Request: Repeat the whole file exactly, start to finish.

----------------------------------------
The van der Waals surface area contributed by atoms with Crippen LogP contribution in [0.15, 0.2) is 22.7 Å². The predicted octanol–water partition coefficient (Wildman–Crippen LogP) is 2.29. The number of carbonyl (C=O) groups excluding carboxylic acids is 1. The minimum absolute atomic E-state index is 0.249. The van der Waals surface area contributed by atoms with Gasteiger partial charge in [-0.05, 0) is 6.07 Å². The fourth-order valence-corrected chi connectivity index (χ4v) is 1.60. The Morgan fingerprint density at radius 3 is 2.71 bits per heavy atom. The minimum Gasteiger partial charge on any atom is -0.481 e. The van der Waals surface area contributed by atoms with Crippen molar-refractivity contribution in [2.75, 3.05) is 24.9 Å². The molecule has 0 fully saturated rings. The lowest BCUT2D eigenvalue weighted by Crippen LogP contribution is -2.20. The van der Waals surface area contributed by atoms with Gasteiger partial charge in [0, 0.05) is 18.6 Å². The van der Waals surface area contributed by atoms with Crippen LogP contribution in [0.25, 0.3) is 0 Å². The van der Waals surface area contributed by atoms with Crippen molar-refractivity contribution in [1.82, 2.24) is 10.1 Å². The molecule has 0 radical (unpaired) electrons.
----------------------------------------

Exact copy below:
The van der Waals surface area contributed by atoms with Crippen LogP contribution in [0.15, 0.2) is 22.7 Å². The predicted octanol–water partition coefficient (Wildman–Crippen LogP) is 2.29. The number of carbonyl (C=O) groups excluding carboxylic acids is 1. The minimum absolute atomic E-state index is 0.249. The van der Waals surface area contributed by atoms with Gasteiger partial charge in [-0.05, 0) is 6.07 Å². The fourth-order valence-corrected chi connectivity index (χ4v) is 1.60. The Morgan fingerprint density at radius 3 is 2.71 bits per heavy atom. The minimum Gasteiger partial charge on any atom is -0.481 e. The van der Waals surface area contributed by atoms with Crippen molar-refractivity contribution in [2.75, 3.05) is 24.9 Å². The molecule has 0 fully saturated rings. The lowest BCUT2D eigenvalue weighted by Crippen LogP contribution is -2.20. The van der Waals surface area contributed by atoms with Gasteiger partial charge in [0, 0.05) is 18.6 Å². The van der Waals surface area contributed by atoms with Crippen LogP contribution in [0.25, 0.3) is 0 Å². The van der Waals surface area contributed by atoms with Crippen molar-refractivity contribution in [1.82, 2.24) is 10.1 Å². The molecule has 0 radical (unpaired) electrons.